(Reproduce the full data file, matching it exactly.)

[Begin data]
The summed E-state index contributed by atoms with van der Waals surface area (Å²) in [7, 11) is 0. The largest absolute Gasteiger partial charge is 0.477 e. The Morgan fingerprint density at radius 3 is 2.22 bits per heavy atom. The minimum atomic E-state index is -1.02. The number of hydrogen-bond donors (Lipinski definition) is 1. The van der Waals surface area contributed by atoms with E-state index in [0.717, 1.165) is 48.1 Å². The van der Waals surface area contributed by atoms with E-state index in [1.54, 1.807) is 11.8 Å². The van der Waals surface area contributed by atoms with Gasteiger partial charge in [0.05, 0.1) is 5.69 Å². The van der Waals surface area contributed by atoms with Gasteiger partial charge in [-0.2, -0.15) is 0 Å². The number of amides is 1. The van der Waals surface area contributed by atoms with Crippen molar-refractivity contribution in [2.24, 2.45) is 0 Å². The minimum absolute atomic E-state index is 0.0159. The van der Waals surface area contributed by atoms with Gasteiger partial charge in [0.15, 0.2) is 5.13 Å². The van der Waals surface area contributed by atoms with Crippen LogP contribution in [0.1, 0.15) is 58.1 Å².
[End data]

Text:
The summed E-state index contributed by atoms with van der Waals surface area (Å²) in [7, 11) is 0. The largest absolute Gasteiger partial charge is 0.477 e. The Morgan fingerprint density at radius 3 is 2.22 bits per heavy atom. The minimum atomic E-state index is -1.02. The number of hydrogen-bond donors (Lipinski definition) is 1. The van der Waals surface area contributed by atoms with E-state index in [0.717, 1.165) is 48.1 Å². The van der Waals surface area contributed by atoms with E-state index in [1.54, 1.807) is 11.8 Å². The van der Waals surface area contributed by atoms with Gasteiger partial charge in [0.05, 0.1) is 5.69 Å². The van der Waals surface area contributed by atoms with Gasteiger partial charge in [-0.2, -0.15) is 0 Å². The number of amides is 1. The van der Waals surface area contributed by atoms with Crippen molar-refractivity contribution in [2.24, 2.45) is 0 Å². The minimum absolute atomic E-state index is 0.0159. The van der Waals surface area contributed by atoms with Gasteiger partial charge in [0.15, 0.2) is 5.13 Å². The van der Waals surface area contributed by atoms with Crippen LogP contribution in [0.1, 0.15) is 58.1 Å².